Though officially opening Jan. 5, Mark Hensel’s Downtown Dojo is already training about nine students in the disciplines of Kenpo Karate. The dojo is open to students from age 3 through senior citizens.
For Hensel it has been a long and circuitous road to find his calling back in the place where he started.
He was born and raised in Michigan and attended high school at Ann Arbor Pioneer. After a brief stint in community college he began to travel the country doing odd jobs such as bartending and construction. He lived in seven states in four years.
Hensel finally settled down in Tucson, AZ where he met his wife. He played bass in a band called “The Mockingbirds” and began teaching kickboxing (Muay Thai) at Gilbert Velez’s dojo, or Japanese martial arts training center, in exchange for lessons in Kenpo Karate.
Velez is a 10th degree black belt and head of the IKKA, the International Kenpo Karate Association. He was trained by “the father of American Kenpo,” Ed Parker. This makes Hensel only two degrees separated from the master.
After almost 12 years in Tucson, marriage and parenthood changed Hensel’s ideas about where to live. His worries in Tucson included, scorpions, black widows, pet-killing coyotes and crime. Also the education system was not what he desired for his son.
So four years ago, Hensel and his wife moved to Saline. Before the move, however, a back injury had limited his mobility. Nevertheless he found work in real estate and in managing a coffee house, while his wife worked as a graphic designer.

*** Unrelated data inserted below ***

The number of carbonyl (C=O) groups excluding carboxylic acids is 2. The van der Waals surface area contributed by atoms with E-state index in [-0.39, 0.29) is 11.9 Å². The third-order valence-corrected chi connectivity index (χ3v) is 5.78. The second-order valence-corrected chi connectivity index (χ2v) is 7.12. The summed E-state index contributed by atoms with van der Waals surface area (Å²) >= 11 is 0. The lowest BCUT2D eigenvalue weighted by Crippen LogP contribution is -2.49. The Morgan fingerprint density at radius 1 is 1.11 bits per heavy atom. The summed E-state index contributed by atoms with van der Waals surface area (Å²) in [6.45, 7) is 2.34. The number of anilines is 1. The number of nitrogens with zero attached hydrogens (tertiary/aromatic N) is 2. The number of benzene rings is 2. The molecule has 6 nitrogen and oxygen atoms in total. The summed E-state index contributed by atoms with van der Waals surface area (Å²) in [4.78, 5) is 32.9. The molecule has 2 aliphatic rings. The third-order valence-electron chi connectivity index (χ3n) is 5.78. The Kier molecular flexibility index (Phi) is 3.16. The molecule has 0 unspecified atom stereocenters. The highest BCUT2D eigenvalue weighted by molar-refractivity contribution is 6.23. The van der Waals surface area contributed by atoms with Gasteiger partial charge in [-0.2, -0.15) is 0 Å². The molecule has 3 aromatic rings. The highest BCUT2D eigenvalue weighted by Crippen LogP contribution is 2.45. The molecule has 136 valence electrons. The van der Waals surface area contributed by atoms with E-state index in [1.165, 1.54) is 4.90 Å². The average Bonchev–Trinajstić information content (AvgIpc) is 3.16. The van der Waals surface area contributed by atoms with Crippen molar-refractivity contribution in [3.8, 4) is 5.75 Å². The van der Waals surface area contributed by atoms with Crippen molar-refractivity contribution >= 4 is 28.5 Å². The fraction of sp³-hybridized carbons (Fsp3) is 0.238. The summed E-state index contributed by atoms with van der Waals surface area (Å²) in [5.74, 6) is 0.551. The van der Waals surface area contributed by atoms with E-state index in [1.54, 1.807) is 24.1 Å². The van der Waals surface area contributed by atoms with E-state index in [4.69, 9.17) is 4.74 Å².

Through physical therapy and determination, Hensel’s back problem became less debilitating.
“To be perfectly honest I just kind of made a decision that I wasn’t going to let it screw me over anymore,” Hensel said.
About a year and a half ago he began to feel he could consider the possibility of starting his own dojo, teaching Kenpo Karate.
“I knew that the best thing I could do for my back was to stay in shape,” Hensel said. “And this [Keno teaching] is what I’m best at and like best of anything I’ve ever done, by far.”
Hensel was also excited to find a location for his training center in the heart of Saline. He described the downtown dojo as a “dream come true.”
Hensel plans to remain true to Kenpo Karate as developed by Ed Parker. Unlike the popular image of Karate, Kenpo is not about breaking things with one’s hands. It is a self-defense discipline based on Chinese Shaolin and different styles of Kung Fu. It entails 154 unique techniques that are practiced repeatedly. Sparring is also essential.
Training age groups include Lil’ Dragons (3 – 5), Kid’s Kenpo (6 – 12), Youth Kenpo (13 – 16) and Adult Kenpo.
“I’m really interested in making this as family-friendly as possible,” Hensel said. “I’d love to see whole families in here training.”
The downtown dojo is located at 106 N. Ann Arbor Street.